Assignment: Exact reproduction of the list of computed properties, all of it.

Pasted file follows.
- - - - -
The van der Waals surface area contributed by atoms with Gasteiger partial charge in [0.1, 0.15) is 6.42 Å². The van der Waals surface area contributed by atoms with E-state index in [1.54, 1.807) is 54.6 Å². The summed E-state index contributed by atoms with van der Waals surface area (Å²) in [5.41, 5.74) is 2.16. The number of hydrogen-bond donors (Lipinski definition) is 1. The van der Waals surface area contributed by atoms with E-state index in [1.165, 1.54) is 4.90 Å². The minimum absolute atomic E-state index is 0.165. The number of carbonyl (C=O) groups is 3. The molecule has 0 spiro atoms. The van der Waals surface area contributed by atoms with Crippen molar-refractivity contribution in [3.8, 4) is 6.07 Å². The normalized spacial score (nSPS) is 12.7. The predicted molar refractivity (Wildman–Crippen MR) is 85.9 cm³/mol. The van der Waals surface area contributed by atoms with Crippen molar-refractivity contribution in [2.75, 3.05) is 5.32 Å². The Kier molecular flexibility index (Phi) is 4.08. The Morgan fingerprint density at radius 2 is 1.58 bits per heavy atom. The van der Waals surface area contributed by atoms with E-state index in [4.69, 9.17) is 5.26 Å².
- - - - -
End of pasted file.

The van der Waals surface area contributed by atoms with Gasteiger partial charge in [0.1, 0.15) is 6.42 Å². The van der Waals surface area contributed by atoms with E-state index in [1.54, 1.807) is 54.6 Å². The summed E-state index contributed by atoms with van der Waals surface area (Å²) in [5.41, 5.74) is 2.16. The number of hydrogen-bond donors (Lipinski definition) is 1. The van der Waals surface area contributed by atoms with E-state index in [1.165, 1.54) is 4.90 Å². The minimum absolute atomic E-state index is 0.165. The number of carbonyl (C=O) groups is 3. The molecule has 0 spiro atoms. The van der Waals surface area contributed by atoms with Crippen molar-refractivity contribution in [3.8, 4) is 6.07 Å². The normalized spacial score (nSPS) is 12.7. The predicted molar refractivity (Wildman–Crippen MR) is 85.9 cm³/mol. The van der Waals surface area contributed by atoms with Crippen molar-refractivity contribution in [2.75, 3.05) is 5.32 Å². The Kier molecular flexibility index (Phi) is 4.08. The Morgan fingerprint density at radius 2 is 1.58 bits per heavy atom. The van der Waals surface area contributed by atoms with E-state index in [4.69, 9.17) is 5.26 Å².